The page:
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J Neuroimmunol. 2000 Jan 24;102(2):172-81.

Induction of inflammatory cytokines in the brain following respiratory infection with Bordetella pertussis.

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Department of Biology, National University of Ireland, Maynooth, Co., Kildare.


Parenteral injection of endotoxin has been used as a model to examine the role of pro-inflammatory cytokines in the centrally controlled responses to Gram-negative bacterial infection. However, the events that occur following mucosal exposure to live bacteria have received little attention. In this study, we have used a murine model to demonstrate that respiratory infection with Bordetella pertussis, which is associated with a number of systemic complications including fever, seizure and encephalopathy in children, resulted in persistent expression of mRNA transcripts for IL-1beta and TNFalpha and transient expression of IL-6 in the hippocampus and hypothalamus. These changes correlated with elevated levels of cytokine protein in the same brain areas. The results demonstrate that infection at a mucosal surface can result in the induction of pro-inflammatory cytokine production in the brain and suggest that these locally synthesized mediators may contribute to the centrally controlled clinical manifestations of B. pertussis infection.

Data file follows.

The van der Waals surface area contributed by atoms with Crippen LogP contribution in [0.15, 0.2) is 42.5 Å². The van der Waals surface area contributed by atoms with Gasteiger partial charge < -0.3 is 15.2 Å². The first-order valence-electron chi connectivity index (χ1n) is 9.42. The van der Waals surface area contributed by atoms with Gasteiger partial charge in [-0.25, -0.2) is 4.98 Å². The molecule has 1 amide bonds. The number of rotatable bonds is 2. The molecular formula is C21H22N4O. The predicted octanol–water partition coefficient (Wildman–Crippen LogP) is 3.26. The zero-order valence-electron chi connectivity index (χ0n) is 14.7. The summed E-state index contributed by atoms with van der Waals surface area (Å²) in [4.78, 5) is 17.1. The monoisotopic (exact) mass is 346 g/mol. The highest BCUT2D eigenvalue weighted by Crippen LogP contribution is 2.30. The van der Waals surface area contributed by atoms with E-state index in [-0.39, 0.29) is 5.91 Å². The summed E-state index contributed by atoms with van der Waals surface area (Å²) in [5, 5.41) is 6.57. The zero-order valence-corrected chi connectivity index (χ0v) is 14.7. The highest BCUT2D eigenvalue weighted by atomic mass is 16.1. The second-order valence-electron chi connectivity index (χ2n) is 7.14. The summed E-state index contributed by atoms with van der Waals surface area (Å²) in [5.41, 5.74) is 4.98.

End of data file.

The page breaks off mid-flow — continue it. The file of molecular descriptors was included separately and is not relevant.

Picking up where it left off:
[Indexed for MEDLINE]

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